Serves as antidote to all the cynicism and ignorance that obfuscates the reality of climate change.
Things have been rough for the climate movement since the release of Al Gore’s An Inconvenient Truth in 2006. In an effort to hinder cultural change and action, climate denial has been dialed up to 11. Deregulation of the fossil fuel industry is the name of the game for the malevolent Trump administration. The Environmental Protection Agency has been neutered. “Climate change” is terminology non grata by government directive. Mass extinction is underway and it’s due to human activity. The doomsday checklist is so completely marked that an action as simple as banning plastic bags is denounced as impugning of personal freedom.
Yet, into these dark times comes Tomorrow, a documentary by actor/filmmaker Mélanie Laurent and author/director Cyril Dion, to serve as antidote to all the cynicism and ignorance that obfuscates the reality of climate change. Catalyzed by a special briefing in the journal Nature presented to her by Dion, Laurent realized that her son was going to inherit a world of scarce resources and wanted to do something to change that. She and Dion put together a crew to approach the topic of climate change from a different perspective. When necessary, the film details the history and economic modeling that has brought us to the brink of global calamity, but more importantly it focuses on the people and communities who are changing the world as you read this.
To paraphrase interviewee Rob Hopkins, our popular culture has fetishized the destruction of humanity so often that a summer doesn’t go by without world devastation appearing in a blockbuster. What the many apocalypses—alien invasion, superhero, technological, metaphysical and zombie—leave no room for are stories of construction. How the systems of energy, commerce and agriculture we live under were developed and who are victimized by them are complicated narratives that go untold. Those systems—market driven and wasteful—feel as foundational as air and gravity, but that isn’t true. The goal of Tomorrow is to expose us to the alternatives.
Hopkins is one of the people we meet on this globetrotting adventure. Based in England, he is the founder of the Transition Towns, a movement to localize food production, energy production and currency. He seeks to move the conversation away from the catchphrase “sustainability” to “resiliency.” To his mind, a place that produces its own food, relies on wind and solar for energy and prints its own support currency that allows money spent locally to stay local can withstand almost any catastrophe. How to you rebuild or reimagine a town is Hopkins concern and his answers are both funny and inspiring.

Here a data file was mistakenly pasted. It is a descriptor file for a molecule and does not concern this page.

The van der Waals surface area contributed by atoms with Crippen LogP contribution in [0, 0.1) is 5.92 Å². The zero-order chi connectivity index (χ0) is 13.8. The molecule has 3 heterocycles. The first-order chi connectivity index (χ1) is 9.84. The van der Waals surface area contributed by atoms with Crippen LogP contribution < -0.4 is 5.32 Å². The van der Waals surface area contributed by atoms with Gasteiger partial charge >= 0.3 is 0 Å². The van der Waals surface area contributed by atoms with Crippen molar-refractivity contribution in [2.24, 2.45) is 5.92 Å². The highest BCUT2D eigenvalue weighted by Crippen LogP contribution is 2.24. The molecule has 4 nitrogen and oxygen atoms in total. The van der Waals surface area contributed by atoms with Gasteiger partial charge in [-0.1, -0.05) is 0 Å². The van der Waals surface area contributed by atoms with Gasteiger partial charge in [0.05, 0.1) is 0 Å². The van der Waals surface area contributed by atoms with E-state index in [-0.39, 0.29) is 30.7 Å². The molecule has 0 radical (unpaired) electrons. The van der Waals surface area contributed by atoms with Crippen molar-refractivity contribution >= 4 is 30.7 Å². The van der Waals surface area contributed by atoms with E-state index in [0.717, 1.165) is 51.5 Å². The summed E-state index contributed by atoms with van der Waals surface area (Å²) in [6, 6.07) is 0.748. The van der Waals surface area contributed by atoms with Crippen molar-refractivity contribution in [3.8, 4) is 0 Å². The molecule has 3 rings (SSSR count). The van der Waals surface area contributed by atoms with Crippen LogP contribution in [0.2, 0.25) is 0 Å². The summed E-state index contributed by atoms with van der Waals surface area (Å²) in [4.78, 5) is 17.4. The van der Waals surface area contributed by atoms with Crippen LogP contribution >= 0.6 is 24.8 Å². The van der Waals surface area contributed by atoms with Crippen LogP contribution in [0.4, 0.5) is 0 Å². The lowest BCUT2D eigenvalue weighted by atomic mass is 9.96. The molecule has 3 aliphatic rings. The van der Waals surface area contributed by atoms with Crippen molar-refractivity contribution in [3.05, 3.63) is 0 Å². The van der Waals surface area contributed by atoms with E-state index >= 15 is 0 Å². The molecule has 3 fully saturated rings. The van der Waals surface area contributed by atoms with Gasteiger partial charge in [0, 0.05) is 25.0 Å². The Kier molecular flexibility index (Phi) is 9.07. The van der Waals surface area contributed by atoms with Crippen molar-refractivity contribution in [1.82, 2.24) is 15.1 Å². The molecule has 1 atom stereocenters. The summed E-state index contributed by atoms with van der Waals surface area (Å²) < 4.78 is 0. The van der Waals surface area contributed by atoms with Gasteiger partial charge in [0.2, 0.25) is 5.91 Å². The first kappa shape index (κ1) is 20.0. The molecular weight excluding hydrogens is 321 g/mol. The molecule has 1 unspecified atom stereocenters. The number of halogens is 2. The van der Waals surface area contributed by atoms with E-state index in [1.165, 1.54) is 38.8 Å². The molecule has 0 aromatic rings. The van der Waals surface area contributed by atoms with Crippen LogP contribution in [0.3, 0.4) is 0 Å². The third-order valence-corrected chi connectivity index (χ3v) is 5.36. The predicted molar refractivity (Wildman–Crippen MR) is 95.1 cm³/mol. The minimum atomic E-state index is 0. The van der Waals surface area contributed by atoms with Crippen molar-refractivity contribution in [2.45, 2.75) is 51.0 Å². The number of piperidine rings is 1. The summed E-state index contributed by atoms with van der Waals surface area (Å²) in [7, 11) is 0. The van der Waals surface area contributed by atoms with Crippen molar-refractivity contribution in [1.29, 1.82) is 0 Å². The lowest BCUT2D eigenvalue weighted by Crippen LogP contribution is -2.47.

Laurent and her crew visit the urban farms of Detroit and the U.K. town of Todmorden. Both are cities brought to ruin by the collapse of local industry; local farming has caused resurgences in both communities. In Todmorden, local activists called a meeting and got the town to agree to transform their green spaces and unused land into gardens. All the food produced would be available to the locals for free. The movement has flourished and Todmorden produces enough food to sell its surplus for reinvestment. Whatever other challenges the community faces its citizens are always fed.
The film is structured into five chapters: agriculture, energy, economy, democracy and education. Localization is the theme that emerges in each segment. Globalization is clearly illustrated as the monster consuming us all. What multinational corporations waste in water, land and air staggers the mind when the facts are laid out. Conversely, their local counterparts endeavor to use every ounce of every resource as their best practices. While Laurent and company fill their film with enough moving and inspiring stories to give the most cynical among us pause, the specter of our worst possible future still hangs on the horizon. “We have 20 years,” warns Jeremy Rifkin, essayist and economist, before we barrel into the final throes of the planet’s sixth extinction event.
Tomorrow isn’t a glorified TED talk with better production values and a fantastic soundtrack. Unabashed in its optimism, the documentary is more a feel good cautionary tale. The clock is ticking, but, as the filmmakers tell us, the people presented in the film are but a handful of the thousands changing their own worlds and thereby changing the whole world.
The film was originally released in France to coincide with the United Nations Framework Convention on Climate Change, the global meeting that led to the Paris Climate Agreement in 2015. The U.S. release this year is perhaps fortuitous. With the current anti-expert, anti-science, anti-intellectual din choking our media and our politics, people need to be reminded that not too long ago a consensus was struggling forward around this issue. But the more important lesson is that our leaders will not help us. If we help ourselves on the local level then a glimmer of hope for the future remains. From Reykjavik, Iceland to Kuthambakkam, India to Oakland, California people are doing amazing, imaginative things to build a better world. Tomorrow tells their stories.